clock menu more-arrow no yes mobile

Filed under:

Netflix’s Reed Hastings and Other Tech Execs Back Black Lives Matter’s DeRay Mckesson's Bid for Baltimore Mayor

Donors include Netflix's Reed Hastings and Twitter chairman Omid Kordestani.

Michael B. Thomas / AFP via Getty

The Black Lives Matter movement is often highlighted as an example of Twitter’s and social media’s ability to catalyze social change.

Now, executives of those same services are giving back to activists who have made their names on those platforms. Twitter’s executive chairman, Omid Kordestani, donated $6,000 to the Baltimore mayoral campaign of DeRay Mckesson, the BLM organizer known for his Twitter presence and his blue Patagonia vest. Netflix CEO Reed Hastings, who is politically active, also contributed $6,000 to McKesson’s election effort. The donations are included in a campaign finance disclosure filed earlier today.

Gisel Kordestani, wife of Omid and co-founder of the political data analysis company Crowdpac, donated $6,000 as well, according to the filing. Other tech industry figures include Slack founder Stewart Butterfield (he gave $6,000) and YouTube exec Malik Ducard (who kicked in $2,500) — you can search the full filing for other names (we’ve embedded it below).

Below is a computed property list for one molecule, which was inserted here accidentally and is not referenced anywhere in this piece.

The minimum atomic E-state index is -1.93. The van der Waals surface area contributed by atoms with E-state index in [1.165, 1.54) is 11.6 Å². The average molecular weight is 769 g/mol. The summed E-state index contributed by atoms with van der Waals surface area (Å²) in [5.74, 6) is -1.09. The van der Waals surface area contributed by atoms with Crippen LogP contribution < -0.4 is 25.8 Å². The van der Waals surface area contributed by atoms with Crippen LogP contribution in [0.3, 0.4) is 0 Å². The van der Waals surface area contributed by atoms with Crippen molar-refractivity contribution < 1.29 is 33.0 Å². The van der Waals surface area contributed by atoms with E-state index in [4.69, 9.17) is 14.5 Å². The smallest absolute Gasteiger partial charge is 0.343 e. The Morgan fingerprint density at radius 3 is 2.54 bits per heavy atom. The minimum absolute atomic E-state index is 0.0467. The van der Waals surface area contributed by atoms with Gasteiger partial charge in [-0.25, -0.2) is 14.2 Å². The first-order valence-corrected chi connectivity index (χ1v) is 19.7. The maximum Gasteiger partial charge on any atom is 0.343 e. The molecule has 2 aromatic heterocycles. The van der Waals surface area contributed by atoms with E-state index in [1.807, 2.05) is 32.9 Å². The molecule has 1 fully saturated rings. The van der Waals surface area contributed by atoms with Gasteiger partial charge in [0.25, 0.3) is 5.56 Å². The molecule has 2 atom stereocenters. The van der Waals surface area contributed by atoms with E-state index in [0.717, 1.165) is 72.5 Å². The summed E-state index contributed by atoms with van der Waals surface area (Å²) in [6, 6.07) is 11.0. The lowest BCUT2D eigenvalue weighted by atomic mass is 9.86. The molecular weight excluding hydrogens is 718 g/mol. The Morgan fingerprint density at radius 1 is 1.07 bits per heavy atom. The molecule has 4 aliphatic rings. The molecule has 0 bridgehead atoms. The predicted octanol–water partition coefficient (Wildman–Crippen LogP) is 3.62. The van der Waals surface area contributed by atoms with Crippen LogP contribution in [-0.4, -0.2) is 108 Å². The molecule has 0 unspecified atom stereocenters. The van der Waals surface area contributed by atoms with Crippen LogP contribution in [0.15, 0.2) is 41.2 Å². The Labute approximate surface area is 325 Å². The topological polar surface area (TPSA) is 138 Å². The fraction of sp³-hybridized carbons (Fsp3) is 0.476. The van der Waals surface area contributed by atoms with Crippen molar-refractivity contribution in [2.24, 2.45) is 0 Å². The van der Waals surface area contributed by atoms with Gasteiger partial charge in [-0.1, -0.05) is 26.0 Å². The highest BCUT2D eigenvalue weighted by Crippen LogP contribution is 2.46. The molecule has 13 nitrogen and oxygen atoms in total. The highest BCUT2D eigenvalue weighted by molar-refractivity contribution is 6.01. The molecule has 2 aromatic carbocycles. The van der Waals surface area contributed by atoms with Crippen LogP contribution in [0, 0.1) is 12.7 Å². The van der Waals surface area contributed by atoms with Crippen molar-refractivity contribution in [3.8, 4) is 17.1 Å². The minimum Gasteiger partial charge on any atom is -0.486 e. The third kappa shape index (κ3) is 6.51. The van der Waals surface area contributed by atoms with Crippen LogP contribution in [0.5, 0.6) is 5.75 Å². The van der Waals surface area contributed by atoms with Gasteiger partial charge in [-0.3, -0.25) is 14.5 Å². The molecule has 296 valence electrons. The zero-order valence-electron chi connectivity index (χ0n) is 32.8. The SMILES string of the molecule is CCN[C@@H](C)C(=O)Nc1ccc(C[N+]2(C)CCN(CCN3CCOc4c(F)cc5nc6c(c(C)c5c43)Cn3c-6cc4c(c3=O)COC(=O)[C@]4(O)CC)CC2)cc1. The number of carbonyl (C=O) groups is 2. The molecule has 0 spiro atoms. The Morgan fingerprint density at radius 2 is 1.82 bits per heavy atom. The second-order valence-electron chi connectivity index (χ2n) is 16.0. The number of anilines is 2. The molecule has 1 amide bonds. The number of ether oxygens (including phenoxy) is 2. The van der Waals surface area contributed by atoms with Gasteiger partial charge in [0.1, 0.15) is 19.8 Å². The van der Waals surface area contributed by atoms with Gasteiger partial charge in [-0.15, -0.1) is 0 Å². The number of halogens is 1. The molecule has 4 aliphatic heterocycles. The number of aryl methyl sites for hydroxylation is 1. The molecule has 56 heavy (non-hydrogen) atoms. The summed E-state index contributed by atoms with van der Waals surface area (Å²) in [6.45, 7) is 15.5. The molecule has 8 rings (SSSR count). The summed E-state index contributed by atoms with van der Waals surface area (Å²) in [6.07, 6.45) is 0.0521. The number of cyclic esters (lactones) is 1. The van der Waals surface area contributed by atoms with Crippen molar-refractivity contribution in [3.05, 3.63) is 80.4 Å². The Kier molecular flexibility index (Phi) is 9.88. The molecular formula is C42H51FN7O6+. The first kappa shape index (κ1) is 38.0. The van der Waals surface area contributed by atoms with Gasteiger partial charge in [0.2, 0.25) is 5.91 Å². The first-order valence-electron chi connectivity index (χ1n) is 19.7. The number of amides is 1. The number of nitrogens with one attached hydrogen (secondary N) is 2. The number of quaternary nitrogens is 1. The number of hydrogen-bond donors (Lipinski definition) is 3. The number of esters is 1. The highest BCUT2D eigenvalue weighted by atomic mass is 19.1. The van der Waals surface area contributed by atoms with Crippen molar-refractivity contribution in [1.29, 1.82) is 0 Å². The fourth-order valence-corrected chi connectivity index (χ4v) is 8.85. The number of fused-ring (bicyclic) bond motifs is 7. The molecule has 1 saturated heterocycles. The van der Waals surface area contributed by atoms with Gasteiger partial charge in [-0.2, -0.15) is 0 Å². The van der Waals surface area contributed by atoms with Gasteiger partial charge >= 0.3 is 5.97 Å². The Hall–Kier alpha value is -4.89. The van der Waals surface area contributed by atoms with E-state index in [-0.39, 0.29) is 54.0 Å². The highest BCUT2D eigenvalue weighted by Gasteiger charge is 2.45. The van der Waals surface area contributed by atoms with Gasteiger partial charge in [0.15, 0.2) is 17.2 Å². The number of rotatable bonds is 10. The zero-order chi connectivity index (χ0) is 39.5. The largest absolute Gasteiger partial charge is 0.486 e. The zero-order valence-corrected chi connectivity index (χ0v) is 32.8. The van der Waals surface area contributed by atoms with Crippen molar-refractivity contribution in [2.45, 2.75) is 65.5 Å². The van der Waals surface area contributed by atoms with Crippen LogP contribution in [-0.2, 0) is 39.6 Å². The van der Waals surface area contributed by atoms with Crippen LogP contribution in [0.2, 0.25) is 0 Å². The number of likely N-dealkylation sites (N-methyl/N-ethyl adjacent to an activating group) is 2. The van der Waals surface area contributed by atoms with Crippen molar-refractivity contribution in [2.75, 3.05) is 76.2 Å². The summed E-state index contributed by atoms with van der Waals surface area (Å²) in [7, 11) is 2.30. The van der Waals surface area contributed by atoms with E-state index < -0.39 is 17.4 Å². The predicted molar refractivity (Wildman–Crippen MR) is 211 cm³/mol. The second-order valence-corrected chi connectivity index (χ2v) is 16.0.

Though Mckesson is known primarily for his work with Black Lives Matter, the Teach for America alumnus is drawing a lot of support from well-known figures in the education reform movement. People from TFA and charter-friendly groups like StudentsFirst are among the donors to Mckesson’s campaign; Reed Hastings is a high-profile supporter of charter schools and other education initiatives.

In Slate, Rachel M. Cohen has argued that these education reform initiatives — which are a big deal in Baltimore — are likely going to be where Mckesson’s campaign will fight its biggest battles:

What Mckesson will soon have to decide is whether he is committed to keeping Baltimore’s charter sector as is—with unionized teachers, a close relationship to the school district, and substantial oversight—or join the coalition of charter operators and national education reform groups that seek to significantly revamp chartering in Maryland. That decision may also force him to choose between competing groups that may try to back him. Some national charter networks have expressed disinterest in setting up shop in Baltimore, namely because they don’t want to work within the school district and employ unionized teachers.

Mckesson has previously met with workers and executives at tech companies like Google and Twitter, and he’ll be appearing onstage at this year’s Code conference alongside Twitter CEO Jack Dorsey and fellow activist Johnetta Elzie. Mckesson is running as a Democrat against more than a dozen others in the party primary.

Embedded below is the Mckesson campaign finance filing:

This article originally appeared on